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You just gave me such a nice set up that I had to play with it a little. And I do love how it reversed the meaning of the phrase.

Yes, MBTI, I remember it well; and I had the pleasure of having a class under Dr. Lippman-Blumen in my grad school days, of Achieving Styles notoriety. Perhaps not quite as bad as Myers-Briggs.

I've transcended the small and big L libertarian views. The LP itself is an "organization" (very loose usage of the term) in politics consisting entirely of people that are anti-political (in every way imaginable). I shan't wonder why they fail to gain ground in almost all electoral forums. They also represent the endpoint of classical liberal thinking (which may tend to infuriate those who wouldn't grant that position to them).

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Interesting post - lots of food for thought. I’ve always been aware that other people aren’t like me - maybe because I’ve been disabled since birth - which is actually (weirdly) a bit of a reality check.

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May 29·edited May 29Liked by Helen Dale

You can train disagreeableness. You have to call it something else, like 'overcoming groupthink', 'honesty', 'autonomy', 'assertivness' and 'avoiding a premature consensus'. Calling 'agreeableness' - 'dishonesty' or 'cowardice' can also help, if the problem is that people are censoring themselves and hiding their real opinions.

But often the problem runs deeper than that. Some cultures have an explicit 'always agree with the boss' rule. Even in cultures where this is not the norm, if people think the most dominant personality is going to carry the day, there is a tendency for to agree with whatever he or she says without giving it any thought at all. Truth is irrelevant and social positioning is all. This often happens even when the strong leaders would dearly love to hear some pushback on their ideas so they can refine them and make them better.

There are oodles of books on managing cultural differences in international business teams. Sweden features in lots of them despite it's small population because it's a cultural outlier -- cultivating disagreeableness for the sake of a better consensus does not seem to be a strategy that has been tried many other places. And so it is dreadfully confusing to those who have to learn it as adults as part of a new job in a foreign place -- here in Sweden.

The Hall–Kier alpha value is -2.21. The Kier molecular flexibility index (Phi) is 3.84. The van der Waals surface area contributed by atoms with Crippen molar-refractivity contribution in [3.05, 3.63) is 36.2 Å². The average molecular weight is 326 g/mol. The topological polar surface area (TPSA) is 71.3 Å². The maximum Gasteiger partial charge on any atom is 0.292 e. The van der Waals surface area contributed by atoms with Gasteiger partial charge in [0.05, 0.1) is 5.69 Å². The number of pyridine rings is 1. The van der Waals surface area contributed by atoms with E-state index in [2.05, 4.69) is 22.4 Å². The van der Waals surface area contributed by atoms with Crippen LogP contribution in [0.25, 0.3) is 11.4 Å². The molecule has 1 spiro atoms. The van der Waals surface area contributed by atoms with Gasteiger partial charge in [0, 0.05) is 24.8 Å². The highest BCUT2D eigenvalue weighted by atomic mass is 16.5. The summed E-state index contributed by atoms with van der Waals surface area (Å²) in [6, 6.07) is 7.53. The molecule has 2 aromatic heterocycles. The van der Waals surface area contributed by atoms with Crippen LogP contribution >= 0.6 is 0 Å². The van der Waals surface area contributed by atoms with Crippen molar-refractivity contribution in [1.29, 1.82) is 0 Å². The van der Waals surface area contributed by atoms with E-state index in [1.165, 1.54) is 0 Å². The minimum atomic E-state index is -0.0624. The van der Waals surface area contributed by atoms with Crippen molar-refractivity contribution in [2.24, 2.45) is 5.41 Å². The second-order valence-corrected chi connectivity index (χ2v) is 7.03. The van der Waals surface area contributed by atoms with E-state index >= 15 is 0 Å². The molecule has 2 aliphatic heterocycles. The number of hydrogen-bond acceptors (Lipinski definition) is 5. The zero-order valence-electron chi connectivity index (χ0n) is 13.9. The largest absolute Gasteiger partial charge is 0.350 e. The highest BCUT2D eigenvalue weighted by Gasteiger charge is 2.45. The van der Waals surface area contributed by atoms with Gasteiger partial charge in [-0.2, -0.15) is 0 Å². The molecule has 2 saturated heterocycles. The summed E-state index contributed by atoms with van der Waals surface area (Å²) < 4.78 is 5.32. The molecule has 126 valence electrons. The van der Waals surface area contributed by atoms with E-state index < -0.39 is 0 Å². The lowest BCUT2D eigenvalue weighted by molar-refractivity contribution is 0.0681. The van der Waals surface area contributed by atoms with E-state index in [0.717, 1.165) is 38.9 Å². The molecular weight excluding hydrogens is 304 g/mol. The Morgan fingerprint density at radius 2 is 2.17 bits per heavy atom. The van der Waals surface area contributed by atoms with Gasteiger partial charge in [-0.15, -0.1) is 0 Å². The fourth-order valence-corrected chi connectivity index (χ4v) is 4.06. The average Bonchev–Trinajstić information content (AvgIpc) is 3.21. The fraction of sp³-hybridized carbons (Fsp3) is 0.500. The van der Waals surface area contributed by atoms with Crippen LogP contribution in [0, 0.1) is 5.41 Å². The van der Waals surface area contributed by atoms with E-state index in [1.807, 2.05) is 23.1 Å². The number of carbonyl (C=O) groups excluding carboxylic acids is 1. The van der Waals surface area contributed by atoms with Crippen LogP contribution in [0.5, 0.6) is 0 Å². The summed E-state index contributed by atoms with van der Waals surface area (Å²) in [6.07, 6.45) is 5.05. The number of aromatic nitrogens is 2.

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May 29Liked by Helen Dale

Avoiding a premature consensus is a great way of putting it.

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May 30Liked by Helen Dale

Regarding "You can train disagreeableness"--yes! This is what science used to do--talk about experiments, and replication, and debate, at least insofar as my undergrad in Bio twenty years ago. It's been very disheartening seeing the "Trust in Science" of the past 5 years. My generation was explicitly taught NOT to trust science, that demanding proof over and over again was science.

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laura, you raise some excellent points about the value of disagreeableness and how it can be reframed as positive traits like honesty and assertiveness.

overcoming groupthink and avoiding premature consensus are crucial for fostering innovation and improving decision-making. the cultural aspect is particularly intriguing.

in some cultures, dissent is discouraged, making it difficult for genuine opinions to surface. sweden’s unique approach, where disagreeableness is cultivated to reach a better consensus, is indeed fascinating and not widely adopted elsewhere.

this can certainly be challenging for those unfamiliar with it. embracing diverse perspectives and encouraging constructive pushback can lead to stronger, more refined ideas. thanks for sharing this insightful perspective, laura!

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May 29·edited May 29Liked by Helen Dale

I'm a newbie to Ms Dale's writings and am becoming a fan. The ability to get people to willingly look at their own priors in a not accusatory but an accepting way is a true gift.